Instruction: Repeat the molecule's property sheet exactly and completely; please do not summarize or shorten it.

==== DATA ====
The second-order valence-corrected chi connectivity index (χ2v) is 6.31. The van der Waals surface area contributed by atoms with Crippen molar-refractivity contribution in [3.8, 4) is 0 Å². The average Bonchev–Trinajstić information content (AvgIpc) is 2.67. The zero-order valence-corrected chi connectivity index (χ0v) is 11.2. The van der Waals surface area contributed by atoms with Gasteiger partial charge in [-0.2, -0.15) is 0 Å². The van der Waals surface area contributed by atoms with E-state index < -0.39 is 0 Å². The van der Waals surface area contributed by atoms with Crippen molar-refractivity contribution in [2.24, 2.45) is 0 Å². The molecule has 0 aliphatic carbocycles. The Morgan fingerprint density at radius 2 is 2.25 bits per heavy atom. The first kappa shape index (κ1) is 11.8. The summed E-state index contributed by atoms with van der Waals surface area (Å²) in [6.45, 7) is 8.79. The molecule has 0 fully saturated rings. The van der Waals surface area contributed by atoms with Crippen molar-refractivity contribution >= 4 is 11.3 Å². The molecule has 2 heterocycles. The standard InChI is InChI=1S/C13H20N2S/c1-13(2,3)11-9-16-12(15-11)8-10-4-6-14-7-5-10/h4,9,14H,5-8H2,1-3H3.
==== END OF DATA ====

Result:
The second-order valence-corrected chi connectivity index (χ2v) is 6.31. The van der Waals surface area contributed by atoms with Crippen molar-refractivity contribution in [3.8, 4) is 0 Å². The average Bonchev–Trinajstić information content (AvgIpc) is 2.67. The zero-order valence-corrected chi connectivity index (χ0v) is 11.2. The van der Waals surface area contributed by atoms with Gasteiger partial charge in [-0.2, -0.15) is 0 Å². The van der Waals surface area contributed by atoms with E-state index < -0.39 is 0 Å². The van der Waals surface area contributed by atoms with Crippen molar-refractivity contribution in [2.24, 2.45) is 0 Å². The molecule has 0 aliphatic carbocycles. The Morgan fingerprint density at radius 2 is 2.25 bits per heavy atom. The first kappa shape index (κ1) is 11.8. The summed E-state index contributed by atoms with van der Waals surface area (Å²) in [6.45, 7) is 8.79. The molecule has 0 fully saturated rings. The van der Waals surface area contributed by atoms with Crippen molar-refractivity contribution >= 4 is 11.3 Å². The molecule has 2 heterocycles. The standard InChI is InChI=1S/C13H20N2S/c1-13(2,3)11-9-16-12(15-11)8-10-4-6-14-7-5-10/h4,9,14H,5-8H2,1-3H3.